If the entire law falls
    Government lawyers argued that millions of Americans who already benefit from the health care law's reforms would be harmed if the Supreme Court struck down all aspects of the law.
    Kneedler, deputy solicitor general
    We have very important indications from the structure of this act that the whole thing is not supposed to fall. The most basic one is, the notion that Congress would have intended the whole act to fall if there couldn't be a minimum coverage provision is refuted by the fact that there are many, many provisions of this act already in effect without a minimum coverage provision. Two points — two-and-a-half million people under 26 have gotten insurance by one of the insurance requirements. ... Congress made many changes to Medicare rates that have gone into effect for the Congress — for the courts to have to unwind millions of Medicare reimbursement rates. Medicare has covered 32 million insurance preventive care visits by patients as a result of this act.
    Hear the exchange:
    Sally C. Pipes, president and CEO of the Pacific Research Institute and author of "The Truth About Obamacare"
    If there isn't an individual mandate, the cost of insurance is going to go up, and therefore we're going to see insurance for regular people go up in price, and also universal coverage will be even less likely. ... I would hope if the justices deem the individual mandate unconstitutional, they would rule that the whole law is unconstitutional. It's the people who are young and healthy — what I call the young invincibles — they're the ones who were supposed to bring costs down for the elderly and people with preexisting conditions.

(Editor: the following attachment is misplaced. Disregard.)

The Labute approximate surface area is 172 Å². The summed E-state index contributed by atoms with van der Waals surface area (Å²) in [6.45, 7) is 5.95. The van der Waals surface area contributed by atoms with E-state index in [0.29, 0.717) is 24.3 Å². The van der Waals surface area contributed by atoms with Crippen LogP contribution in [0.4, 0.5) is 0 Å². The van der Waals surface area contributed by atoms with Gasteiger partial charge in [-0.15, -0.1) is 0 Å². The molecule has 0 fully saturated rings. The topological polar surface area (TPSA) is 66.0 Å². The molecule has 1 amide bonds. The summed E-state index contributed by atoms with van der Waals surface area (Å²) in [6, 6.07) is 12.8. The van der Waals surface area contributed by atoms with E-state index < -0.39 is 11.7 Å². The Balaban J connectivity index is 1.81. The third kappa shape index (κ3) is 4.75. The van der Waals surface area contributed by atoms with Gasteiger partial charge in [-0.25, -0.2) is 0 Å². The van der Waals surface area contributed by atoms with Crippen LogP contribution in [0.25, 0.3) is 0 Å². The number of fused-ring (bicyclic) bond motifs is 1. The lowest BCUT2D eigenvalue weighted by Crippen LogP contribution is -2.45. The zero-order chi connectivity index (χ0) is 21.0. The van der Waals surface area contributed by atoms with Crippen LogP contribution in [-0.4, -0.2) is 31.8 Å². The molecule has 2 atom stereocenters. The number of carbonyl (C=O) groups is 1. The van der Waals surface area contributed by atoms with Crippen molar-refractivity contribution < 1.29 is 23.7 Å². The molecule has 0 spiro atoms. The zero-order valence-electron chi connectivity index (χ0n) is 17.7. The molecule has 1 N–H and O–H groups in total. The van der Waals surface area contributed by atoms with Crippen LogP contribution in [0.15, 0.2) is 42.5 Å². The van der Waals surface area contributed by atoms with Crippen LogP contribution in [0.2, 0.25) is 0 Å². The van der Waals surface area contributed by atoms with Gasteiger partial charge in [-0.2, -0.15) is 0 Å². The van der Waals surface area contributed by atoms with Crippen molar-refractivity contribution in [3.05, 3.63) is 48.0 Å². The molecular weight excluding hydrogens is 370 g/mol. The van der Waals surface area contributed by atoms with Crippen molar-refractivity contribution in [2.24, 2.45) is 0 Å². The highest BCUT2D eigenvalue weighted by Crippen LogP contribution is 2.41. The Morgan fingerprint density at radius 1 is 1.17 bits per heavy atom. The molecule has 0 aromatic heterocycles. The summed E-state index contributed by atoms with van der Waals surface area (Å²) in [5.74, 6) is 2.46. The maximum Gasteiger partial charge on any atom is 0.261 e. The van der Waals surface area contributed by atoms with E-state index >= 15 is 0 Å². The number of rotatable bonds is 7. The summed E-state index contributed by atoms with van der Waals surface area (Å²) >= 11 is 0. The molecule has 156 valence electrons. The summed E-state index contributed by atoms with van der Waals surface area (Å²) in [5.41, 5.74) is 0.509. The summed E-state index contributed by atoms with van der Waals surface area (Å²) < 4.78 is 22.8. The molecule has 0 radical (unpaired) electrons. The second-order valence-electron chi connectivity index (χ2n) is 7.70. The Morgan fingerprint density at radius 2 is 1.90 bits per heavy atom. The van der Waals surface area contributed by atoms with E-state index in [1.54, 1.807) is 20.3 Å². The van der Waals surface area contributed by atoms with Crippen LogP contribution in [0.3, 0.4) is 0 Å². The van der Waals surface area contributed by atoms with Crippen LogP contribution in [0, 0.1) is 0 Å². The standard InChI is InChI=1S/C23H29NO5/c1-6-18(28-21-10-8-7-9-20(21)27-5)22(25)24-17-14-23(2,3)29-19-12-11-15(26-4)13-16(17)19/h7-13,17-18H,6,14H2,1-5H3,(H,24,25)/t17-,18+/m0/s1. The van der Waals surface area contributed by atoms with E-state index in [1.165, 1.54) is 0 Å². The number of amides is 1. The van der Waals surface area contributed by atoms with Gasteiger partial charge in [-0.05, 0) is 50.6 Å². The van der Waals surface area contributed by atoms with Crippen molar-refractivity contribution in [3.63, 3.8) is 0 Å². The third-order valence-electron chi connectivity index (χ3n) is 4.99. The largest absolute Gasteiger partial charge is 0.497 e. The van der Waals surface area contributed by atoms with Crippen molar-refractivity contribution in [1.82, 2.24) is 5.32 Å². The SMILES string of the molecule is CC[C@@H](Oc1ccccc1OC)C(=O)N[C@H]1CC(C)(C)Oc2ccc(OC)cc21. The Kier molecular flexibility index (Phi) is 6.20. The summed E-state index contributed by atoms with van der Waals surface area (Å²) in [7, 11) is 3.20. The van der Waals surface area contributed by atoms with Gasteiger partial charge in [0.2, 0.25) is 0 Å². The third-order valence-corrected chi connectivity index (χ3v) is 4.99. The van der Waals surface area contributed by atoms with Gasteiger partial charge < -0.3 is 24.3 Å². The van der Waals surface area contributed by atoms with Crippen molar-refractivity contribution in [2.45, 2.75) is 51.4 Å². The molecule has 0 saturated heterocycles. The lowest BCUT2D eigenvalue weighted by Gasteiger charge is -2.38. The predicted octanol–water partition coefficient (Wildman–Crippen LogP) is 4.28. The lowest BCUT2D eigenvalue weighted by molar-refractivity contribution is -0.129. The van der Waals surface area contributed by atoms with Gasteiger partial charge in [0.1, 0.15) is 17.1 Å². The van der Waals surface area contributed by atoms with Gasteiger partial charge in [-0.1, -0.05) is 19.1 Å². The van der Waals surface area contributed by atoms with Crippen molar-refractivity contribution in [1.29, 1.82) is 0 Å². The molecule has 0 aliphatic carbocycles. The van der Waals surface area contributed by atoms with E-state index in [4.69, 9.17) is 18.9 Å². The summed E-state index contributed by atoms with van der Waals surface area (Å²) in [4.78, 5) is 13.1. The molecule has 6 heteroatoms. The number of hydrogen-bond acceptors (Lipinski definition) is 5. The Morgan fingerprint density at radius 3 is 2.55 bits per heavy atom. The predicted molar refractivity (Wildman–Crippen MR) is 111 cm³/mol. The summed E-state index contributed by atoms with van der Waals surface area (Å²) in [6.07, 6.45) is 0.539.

If some of the law stands
    A Supreme Court-appointed attorney, H. Bartow Farr III, argued that if only the individual mandate falls, in keeping with a circuit court's prior ruling, the health care law can still achieve positive results. He said the court could preserve two other provisions of the law, guaranteed issue — which prohibits insurance companies from denying coverage — and community rating — which bars insurers from charging unreasonably inflated premiums to the elderly, people with preexisting conditions, and members of other communities that face exorbitant costs now. Paul D. Clement, the lead attorney challenging the law, made a counter claim that the law without a mandate would be disastrous for consumers.
    Even without the minimum coverage provision, those two provisions, guaranteed issue and community rating, will still open insurance markets to millions of people that were excluded under the prior system, and for millions of people will lower prices, which were raised high under the old system because of their poor health. So, even though the system is not going to work precisely as Congress wanted, it would certainly serve central goals that Congress had of expanding coverage for people who were unable to get coverage or unable to get it at affordable prices. [...]
    If you do not have the individual mandate to force people into the market, then community rating and guaranteed issue will cause the cost of premiums to skyrocket. We can debate the order of magnitude of that, but we can't debate that the direction will be upward.
    Hear the exchange:
    Fitzpatrick, Vanderbilt law professor
    As Justice Sotomayor noted, there's competing economic analyses of what would happen without the individual mandate. I think the court doesn't want to have to resolve those kinds of counter-factual questions. The answer may be, "We don't know what the effects will be, if we keep part of it, so maybe we should just ask Congress to start over."

    SOURCE: Supreme Court transcripts

    CALLUM BORCHERS, Monica Ulmanu and Tom Giratikanon/Globe Staff